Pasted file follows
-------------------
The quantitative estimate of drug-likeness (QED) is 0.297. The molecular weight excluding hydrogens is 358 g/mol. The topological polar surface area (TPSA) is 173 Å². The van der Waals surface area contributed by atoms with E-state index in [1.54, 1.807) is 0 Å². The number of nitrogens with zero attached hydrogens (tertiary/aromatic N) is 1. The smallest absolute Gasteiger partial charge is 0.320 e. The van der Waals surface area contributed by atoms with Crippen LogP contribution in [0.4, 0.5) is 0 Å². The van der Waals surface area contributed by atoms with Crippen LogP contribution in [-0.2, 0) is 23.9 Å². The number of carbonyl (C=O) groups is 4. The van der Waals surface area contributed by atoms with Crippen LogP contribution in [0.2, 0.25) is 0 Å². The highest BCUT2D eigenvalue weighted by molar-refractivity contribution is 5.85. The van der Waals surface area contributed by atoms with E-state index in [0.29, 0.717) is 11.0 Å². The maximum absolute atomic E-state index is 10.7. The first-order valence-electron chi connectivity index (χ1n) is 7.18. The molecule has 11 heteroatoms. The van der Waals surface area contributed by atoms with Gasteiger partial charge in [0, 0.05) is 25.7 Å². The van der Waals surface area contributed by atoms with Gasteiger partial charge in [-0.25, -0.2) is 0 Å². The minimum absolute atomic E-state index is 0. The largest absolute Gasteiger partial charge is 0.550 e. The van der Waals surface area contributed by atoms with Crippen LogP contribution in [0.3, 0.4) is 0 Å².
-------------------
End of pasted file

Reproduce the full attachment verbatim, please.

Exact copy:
The quantitative estimate of drug-likeness (QED) is 0.297. The molecular weight excluding hydrogens is 358 g/mol. The topological polar surface area (TPSA) is 173 Å². The van der Waals surface area contributed by atoms with E-state index in [1.54, 1.807) is 0 Å². The number of nitrogens with zero attached hydrogens (tertiary/aromatic N) is 1. The smallest absolute Gasteiger partial charge is 0.320 e. The van der Waals surface area contributed by atoms with Crippen LogP contribution in [0.4, 0.5) is 0 Å². The van der Waals surface area contributed by atoms with Crippen LogP contribution in [-0.2, 0) is 23.9 Å². The number of carbonyl (C=O) groups is 4. The van der Waals surface area contributed by atoms with Crippen LogP contribution in [0.2, 0.25) is 0 Å². The highest BCUT2D eigenvalue weighted by molar-refractivity contribution is 5.85. The van der Waals surface area contributed by atoms with E-state index in [0.29, 0.717) is 11.0 Å². The maximum absolute atomic E-state index is 10.7. The first-order valence-electron chi connectivity index (χ1n) is 7.18. The molecule has 11 heteroatoms. The van der Waals surface area contributed by atoms with Gasteiger partial charge in [0, 0.05) is 25.7 Å². The van der Waals surface area contributed by atoms with Gasteiger partial charge in [-0.25, -0.2) is 0 Å². The minimum absolute atomic E-state index is 0. The largest absolute Gasteiger partial charge is 0.550 e. The van der Waals surface area contributed by atoms with Crippen LogP contribution in [0.3, 0.4) is 0 Å².